TerraUSD was designed as an algorithmic stablecoin, pegged to $1 USD through a simple arbitrage mechanism and supported by Luna, Terra’s native staking token.3 The Luna token was designed to pay fees for validating transactions on the blockchain, staking tokens in governance decisions, as well as be used independently as for example on DeFi lending protocols. More importantly, Luna had to absorb volatility from the Terra ecosystem by always allowing trades of $1 worth of TerraUSD against $1 of Luna. In simple terms, there is in place a see-saw arbitrage mechanism: if demand for UST goes up, more UST is created, and LUNA is burned, and vice versa.
To make the concept clear, consider the case where the TerraUSD price is above parity with the USD. An investor can sell $1 worth of the native token Luna and buy TerraUSD for $1. They can then sell TerraUSD in the secondary market to make a profit. Vice versa if TerraUSD is below the peg, one could make profits by buying TerraUSD at the exchange and sell TerraUSD for $1 worth of Luna tokens.
The mechanism was obviously not exempt from risks – it was backed by thin air, as the FT put it4 –, given that Terra was under-collateralised and ultimately the peg was backed by expectations of the future value of the Luna token. When Luna’s bitcoin reserves were at their peak of $1.8 billion in early May, they covered up approximately 10% of the TerraUSD market cap of approximately $18 billion. If investors had to lose faith in Luna maintaining their value in the future, nothing could have prevented its full collapse. In fact, the Bitcoin reserves became fully depleted as they were sold off to defend against a speculative attack on 10th May 2022 and the peg snapped, as had happened to many currency pegs before it.
Ultimately, algo stablecoin devaluations are not different from those of pegged fiat currencies throughout modern history. When markets realise that there is a lack of actual reserves to back the currency, speculators can short it to break the peg.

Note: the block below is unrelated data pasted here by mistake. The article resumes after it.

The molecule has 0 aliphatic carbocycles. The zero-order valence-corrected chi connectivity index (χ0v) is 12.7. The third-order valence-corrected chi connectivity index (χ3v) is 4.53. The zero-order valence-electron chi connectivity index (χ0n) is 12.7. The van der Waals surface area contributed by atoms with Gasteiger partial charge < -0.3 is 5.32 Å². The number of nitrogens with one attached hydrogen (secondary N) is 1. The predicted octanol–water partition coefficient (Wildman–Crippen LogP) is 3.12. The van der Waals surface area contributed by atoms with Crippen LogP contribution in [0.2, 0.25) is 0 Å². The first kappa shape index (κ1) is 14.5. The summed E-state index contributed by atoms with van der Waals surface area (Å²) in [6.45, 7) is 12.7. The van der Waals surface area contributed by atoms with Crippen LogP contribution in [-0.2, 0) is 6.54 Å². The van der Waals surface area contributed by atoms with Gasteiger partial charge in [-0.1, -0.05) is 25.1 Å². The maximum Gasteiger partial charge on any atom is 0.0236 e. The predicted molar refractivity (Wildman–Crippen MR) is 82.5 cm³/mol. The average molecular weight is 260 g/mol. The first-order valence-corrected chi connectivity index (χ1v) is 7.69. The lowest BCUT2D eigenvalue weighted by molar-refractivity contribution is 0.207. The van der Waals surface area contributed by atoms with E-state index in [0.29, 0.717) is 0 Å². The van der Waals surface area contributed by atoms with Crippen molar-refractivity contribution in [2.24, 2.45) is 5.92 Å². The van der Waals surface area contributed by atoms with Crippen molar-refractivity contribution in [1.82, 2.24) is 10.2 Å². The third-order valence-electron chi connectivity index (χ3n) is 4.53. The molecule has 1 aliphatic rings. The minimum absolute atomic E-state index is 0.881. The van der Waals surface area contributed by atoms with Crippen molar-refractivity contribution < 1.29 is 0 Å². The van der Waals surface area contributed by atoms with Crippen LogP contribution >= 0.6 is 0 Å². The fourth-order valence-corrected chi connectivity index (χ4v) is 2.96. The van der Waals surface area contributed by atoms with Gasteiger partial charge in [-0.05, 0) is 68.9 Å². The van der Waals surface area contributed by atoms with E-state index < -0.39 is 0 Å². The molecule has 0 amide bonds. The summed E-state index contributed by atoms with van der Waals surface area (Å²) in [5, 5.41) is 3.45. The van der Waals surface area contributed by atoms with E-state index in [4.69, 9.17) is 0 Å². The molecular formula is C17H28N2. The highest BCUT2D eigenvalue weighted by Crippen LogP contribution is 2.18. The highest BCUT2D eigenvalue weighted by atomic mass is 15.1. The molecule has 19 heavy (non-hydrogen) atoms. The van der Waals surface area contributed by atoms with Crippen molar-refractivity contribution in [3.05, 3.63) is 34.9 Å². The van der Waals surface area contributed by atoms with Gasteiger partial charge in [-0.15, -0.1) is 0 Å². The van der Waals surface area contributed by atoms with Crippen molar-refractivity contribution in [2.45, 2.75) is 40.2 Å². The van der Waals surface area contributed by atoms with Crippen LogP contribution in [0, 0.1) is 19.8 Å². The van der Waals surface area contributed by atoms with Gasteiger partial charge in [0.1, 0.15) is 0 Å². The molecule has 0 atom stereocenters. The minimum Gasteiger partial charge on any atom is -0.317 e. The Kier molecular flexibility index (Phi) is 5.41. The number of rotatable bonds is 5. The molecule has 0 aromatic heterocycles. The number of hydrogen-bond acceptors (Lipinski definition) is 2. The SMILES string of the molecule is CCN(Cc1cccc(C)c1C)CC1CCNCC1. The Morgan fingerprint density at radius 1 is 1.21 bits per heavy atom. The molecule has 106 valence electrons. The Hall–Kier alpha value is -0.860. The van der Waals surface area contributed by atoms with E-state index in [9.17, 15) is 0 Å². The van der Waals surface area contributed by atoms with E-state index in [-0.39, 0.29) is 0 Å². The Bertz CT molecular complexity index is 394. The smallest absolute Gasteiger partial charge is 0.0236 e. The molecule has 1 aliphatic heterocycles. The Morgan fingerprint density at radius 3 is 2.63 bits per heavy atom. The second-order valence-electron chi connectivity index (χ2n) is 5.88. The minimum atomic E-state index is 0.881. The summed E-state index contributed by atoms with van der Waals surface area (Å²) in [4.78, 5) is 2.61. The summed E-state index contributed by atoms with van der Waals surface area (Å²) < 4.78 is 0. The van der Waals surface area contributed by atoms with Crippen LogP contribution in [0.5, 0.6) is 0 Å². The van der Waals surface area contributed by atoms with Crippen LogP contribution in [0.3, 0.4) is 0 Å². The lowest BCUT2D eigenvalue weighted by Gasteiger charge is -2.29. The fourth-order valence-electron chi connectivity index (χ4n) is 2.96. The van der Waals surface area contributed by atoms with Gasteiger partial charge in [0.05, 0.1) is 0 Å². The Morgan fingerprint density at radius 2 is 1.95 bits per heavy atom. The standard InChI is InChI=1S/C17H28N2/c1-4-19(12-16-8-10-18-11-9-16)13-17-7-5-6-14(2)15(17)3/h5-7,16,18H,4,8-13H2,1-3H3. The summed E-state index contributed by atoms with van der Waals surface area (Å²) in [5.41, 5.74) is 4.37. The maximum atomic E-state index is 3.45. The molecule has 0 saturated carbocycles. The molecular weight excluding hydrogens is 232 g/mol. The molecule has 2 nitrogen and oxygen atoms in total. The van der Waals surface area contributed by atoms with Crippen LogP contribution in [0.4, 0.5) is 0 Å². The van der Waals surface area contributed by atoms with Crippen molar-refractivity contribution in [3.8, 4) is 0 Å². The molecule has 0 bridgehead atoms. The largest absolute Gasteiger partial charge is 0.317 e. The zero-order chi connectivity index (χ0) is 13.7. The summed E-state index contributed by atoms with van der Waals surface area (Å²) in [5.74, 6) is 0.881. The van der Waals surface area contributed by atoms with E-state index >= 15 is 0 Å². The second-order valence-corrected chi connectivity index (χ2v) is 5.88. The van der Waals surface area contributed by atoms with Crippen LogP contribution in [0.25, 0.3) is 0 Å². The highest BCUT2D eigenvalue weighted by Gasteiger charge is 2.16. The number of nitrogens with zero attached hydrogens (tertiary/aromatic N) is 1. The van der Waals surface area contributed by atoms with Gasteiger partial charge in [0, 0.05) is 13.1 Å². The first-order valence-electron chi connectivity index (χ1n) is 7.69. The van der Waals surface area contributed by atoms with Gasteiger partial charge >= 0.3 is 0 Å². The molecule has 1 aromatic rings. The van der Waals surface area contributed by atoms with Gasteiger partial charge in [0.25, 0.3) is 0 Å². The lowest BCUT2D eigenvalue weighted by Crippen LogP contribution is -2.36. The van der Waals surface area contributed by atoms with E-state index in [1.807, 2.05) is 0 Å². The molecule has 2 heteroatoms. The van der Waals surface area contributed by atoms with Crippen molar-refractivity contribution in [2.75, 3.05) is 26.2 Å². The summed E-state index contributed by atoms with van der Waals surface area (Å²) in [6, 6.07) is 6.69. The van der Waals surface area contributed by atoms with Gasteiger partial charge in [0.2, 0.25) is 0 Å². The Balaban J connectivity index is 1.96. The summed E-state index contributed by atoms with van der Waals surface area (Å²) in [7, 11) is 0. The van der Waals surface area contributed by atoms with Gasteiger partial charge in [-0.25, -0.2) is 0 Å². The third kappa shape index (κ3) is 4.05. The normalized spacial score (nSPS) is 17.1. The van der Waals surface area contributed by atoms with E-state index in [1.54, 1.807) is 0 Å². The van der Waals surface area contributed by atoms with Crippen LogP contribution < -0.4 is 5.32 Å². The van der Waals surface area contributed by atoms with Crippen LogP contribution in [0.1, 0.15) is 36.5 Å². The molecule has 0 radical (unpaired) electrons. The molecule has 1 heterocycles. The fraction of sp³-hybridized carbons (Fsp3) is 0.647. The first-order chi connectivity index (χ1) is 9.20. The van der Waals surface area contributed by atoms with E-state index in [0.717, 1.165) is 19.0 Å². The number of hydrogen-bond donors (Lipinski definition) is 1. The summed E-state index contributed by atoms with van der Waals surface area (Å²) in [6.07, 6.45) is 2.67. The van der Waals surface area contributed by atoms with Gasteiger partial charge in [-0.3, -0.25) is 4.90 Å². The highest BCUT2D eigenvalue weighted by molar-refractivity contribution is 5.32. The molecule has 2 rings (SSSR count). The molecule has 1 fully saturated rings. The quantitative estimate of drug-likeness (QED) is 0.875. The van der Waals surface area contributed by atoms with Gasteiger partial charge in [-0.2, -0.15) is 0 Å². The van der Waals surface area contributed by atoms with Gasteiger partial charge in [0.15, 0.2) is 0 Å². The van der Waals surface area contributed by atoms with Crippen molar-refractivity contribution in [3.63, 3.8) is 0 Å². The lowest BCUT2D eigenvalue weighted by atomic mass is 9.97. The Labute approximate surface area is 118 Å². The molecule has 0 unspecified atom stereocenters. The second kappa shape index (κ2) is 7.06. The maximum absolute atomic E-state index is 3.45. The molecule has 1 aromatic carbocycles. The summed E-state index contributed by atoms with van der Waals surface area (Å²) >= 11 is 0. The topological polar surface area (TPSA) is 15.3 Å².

Are stablecoins entirely new objects?
No, despite the fact that this may sound surprising to some in the crypto community, stablecoins are not too dissimilar from (i) fractional bank deposits, (ii) historical private bank notes, or (iii) unilateral currency pegs.
Without a one-to-one backing in liquid assets, one can easily compare stablecoins to fractional banking. Banks take deposits and promise redemption into traditional cash at fixed value. If many holders want to withdraw their money at the same time, a bank run happens, and the bank will not have enough liquid assets to fulfil its commitments and could collapse. This is the reason for the existence of both a regulatory framework on capital requirements and a public deposit insurance. The same is true for digital stablecoins if the issuer holds risky assets that Is not sufficiently liquid or drop in value, then the peg would not hold in face of large sudden withdraws.
An even more obvious comparison are the private bank notes, as those issued during the Free Banking Era in the United States (see The Economist, 2021). During that period banks could issue their own banknotes, backed by assets and redeemable for gold or silver. Lacking a regulatory framework, the credibility of the issuers and the assets backing them were difficult to assess. Consequently, private banknotes could trade at a discount or drop in value.
Finally, thinking of stablecoins as a form of unilateral currency pegs, in which usually a national government sets a specific fixed exchange rate for its currency against a foreign currency. Similarly, a stablecoin pegging to a currency gives a stable exchange rate as long as the peg is support by sufficient reserves to defend the policy.
How a currency peg snaps and banks fail